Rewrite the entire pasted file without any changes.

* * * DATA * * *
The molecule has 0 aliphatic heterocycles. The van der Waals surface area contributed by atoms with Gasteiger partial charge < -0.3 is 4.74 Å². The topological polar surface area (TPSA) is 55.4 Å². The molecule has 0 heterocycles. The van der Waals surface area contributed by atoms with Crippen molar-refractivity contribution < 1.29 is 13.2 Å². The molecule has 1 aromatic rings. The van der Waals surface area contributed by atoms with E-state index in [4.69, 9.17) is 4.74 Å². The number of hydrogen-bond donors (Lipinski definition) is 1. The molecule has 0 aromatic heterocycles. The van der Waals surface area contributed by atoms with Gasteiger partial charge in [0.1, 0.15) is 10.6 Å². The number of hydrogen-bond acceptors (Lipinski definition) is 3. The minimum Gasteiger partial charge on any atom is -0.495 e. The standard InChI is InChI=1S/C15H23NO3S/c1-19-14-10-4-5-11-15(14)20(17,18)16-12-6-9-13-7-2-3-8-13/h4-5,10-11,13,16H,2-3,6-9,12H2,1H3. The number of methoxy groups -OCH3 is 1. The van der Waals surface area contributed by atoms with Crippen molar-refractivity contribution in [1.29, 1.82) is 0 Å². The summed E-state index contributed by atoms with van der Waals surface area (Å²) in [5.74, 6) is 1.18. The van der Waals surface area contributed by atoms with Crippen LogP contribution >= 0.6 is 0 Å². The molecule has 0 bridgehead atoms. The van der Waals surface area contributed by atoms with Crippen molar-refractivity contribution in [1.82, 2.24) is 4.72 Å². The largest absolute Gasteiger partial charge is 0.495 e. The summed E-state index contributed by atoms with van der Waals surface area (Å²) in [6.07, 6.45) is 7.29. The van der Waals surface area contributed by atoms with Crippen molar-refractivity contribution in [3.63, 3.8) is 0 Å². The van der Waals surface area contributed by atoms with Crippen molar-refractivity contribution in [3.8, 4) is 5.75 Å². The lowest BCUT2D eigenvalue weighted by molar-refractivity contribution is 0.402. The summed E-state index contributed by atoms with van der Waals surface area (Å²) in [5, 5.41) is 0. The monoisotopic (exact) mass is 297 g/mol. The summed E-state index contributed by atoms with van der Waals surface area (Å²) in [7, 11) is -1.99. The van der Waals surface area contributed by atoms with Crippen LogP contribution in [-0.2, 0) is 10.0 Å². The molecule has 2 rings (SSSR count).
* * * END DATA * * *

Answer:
The molecule has 0 aliphatic heterocycles. The van der Waals surface area contributed by atoms with Gasteiger partial charge < -0.3 is 4.74 Å². The topological polar surface area (TPSA) is 55.4 Å². The molecule has 0 heterocycles. The van der Waals surface area contributed by atoms with Crippen molar-refractivity contribution < 1.29 is 13.2 Å². The molecule has 1 aromatic rings. The van der Waals surface area contributed by atoms with E-state index in [4.69, 9.17) is 4.74 Å². The number of hydrogen-bond donors (Lipinski definition) is 1. The molecule has 0 aromatic heterocycles. The van der Waals surface area contributed by atoms with Gasteiger partial charge in [0.1, 0.15) is 10.6 Å². The number of hydrogen-bond acceptors (Lipinski definition) is 3. The minimum Gasteiger partial charge on any atom is -0.495 e. The standard InChI is InChI=1S/C15H23NO3S/c1-19-14-10-4-5-11-15(14)20(17,18)16-12-6-9-13-7-2-3-8-13/h4-5,10-11,13,16H,2-3,6-9,12H2,1H3. The number of methoxy groups -OCH3 is 1. The van der Waals surface area contributed by atoms with Crippen molar-refractivity contribution in [1.29, 1.82) is 0 Å². The summed E-state index contributed by atoms with van der Waals surface area (Å²) in [5.74, 6) is 1.18. The van der Waals surface area contributed by atoms with Crippen LogP contribution >= 0.6 is 0 Å². The molecule has 0 bridgehead atoms. The van der Waals surface area contributed by atoms with Crippen molar-refractivity contribution in [1.82, 2.24) is 4.72 Å². The largest absolute Gasteiger partial charge is 0.495 e. The summed E-state index contributed by atoms with van der Waals surface area (Å²) in [6.07, 6.45) is 7.29. The van der Waals surface area contributed by atoms with Crippen molar-refractivity contribution in [3.63, 3.8) is 0 Å². The van der Waals surface area contributed by atoms with Crippen molar-refractivity contribution in [3.8, 4) is 5.75 Å². The lowest BCUT2D eigenvalue weighted by molar-refractivity contribution is 0.402. The summed E-state index contributed by atoms with van der Waals surface area (Å²) in [5, 5.41) is 0. The monoisotopic (exact) mass is 297 g/mol. The summed E-state index contributed by atoms with van der Waals surface area (Å²) in [7, 11) is -1.99. The van der Waals surface area contributed by atoms with Crippen LogP contribution in [-0.2, 0) is 10.0 Å². The molecule has 2 rings (SSSR count).